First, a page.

St Mary's Church dates back to at least the 13th Century. Swynnerton received its charter from Edward I in 1306. During the 14th Century a market used to be held every Wednesday and an annual fair was held on August 15 each year. A grand manor house used to exist until its destruction in the English Civil War by Cromwell's men, its replacement being Swynnerton Hall, built in 1725 by Francis Smith of Warwick, which still dominates the Swynnerton skyline today. The Roman Catholic church of Our Lady adjoins the hall, which was built in 1868 by Gilbert Blount. Most of the houses in the village are post war and help to make up a thriving community. The village pub (The Fitzherbert Arms) has three bars, two dining areas, and accommodation.
Nearby Cold Meece houses a British Army training area that used to be a Royal Ordnance Factory, ROF Swynnerton. It is often used by the Air Training Corps and the Army Cadet Force, but is also a regular training area for the British Army
Lord Stafford, whose family presence dates back several centuries; Henry Wadsworth Longfellow. [1807–1882] is believed to have penned his famous poem The Village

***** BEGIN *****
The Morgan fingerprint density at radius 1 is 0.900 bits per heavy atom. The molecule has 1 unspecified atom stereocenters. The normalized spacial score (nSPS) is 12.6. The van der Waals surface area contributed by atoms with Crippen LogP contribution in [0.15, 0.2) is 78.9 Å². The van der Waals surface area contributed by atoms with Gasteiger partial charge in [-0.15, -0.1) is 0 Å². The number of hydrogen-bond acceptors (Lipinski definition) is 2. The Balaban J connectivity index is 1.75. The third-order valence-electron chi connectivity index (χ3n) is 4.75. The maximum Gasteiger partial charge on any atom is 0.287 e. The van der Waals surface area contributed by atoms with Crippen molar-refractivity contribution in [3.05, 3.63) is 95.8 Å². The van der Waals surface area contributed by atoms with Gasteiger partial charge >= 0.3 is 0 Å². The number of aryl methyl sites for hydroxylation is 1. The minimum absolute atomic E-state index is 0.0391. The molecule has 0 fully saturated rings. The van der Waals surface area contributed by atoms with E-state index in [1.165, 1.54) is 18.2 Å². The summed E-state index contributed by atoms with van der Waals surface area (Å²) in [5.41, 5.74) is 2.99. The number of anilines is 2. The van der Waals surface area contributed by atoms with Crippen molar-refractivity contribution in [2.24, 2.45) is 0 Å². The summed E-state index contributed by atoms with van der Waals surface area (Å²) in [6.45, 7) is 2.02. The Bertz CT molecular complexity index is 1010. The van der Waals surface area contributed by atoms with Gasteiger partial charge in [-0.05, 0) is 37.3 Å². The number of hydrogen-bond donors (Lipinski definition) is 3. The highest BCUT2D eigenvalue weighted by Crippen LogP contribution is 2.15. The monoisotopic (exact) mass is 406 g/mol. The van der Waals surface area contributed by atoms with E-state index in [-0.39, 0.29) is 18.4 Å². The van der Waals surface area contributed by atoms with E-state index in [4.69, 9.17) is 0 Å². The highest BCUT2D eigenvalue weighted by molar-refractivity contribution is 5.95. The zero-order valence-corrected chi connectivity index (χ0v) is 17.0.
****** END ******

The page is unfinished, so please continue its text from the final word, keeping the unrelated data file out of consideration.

Ulley is a village and civil parish of the Metropolitan Borough of Rotherham in South Yorkshire, England. It is located about 6 kilometres (4 mi) south of the town of Rotherham and 11 kilometres (7 mi) east of Sheffield City Centre.
Excavations in Ulley have revealed the course of a probable Roman road running north-south through the village. Other Roman finds in the village include coins and a fragment of Samarian ware.
The earliest written record of Ulley is in the Domesday book of 1086, where it is referred to as Ollei. The name is Old English in origin but of uncertain meaning. It may derive from wulf (wolf) or Ulla (a Saxon personal name) and lēah, meaning a meadow. Alternatively, it may mean ‘woodland clearing frequented by owls’. Following the Norman conquest of England in 1066, Ulley was among the lands given to the Earl of Mortain. Later, the village passed into the hands of the Priory of Worksop.
During World War II, a German bombing raid for Sheffield dropped bombs on a set of cottages situated on Main Street where houses 5–7 are now. The bombs hit the cottages but failed to detonate. When the army arrived to deal with the unexploded bombs, they retired to the pub to
West Bradley is a village and civil parish 4 miles south-east of Glastonbury in the Mendip district of Somerset, England. The parish includes the hamlets of Hornblotton and Lottisham.
Hornblotton is a traditional English community with a small village hall. There are no shops in Hornblotton although there are a number of farms, principally Higher Farm, which produces cider and apples. The village is on the Monarch's Way long-distance footpath.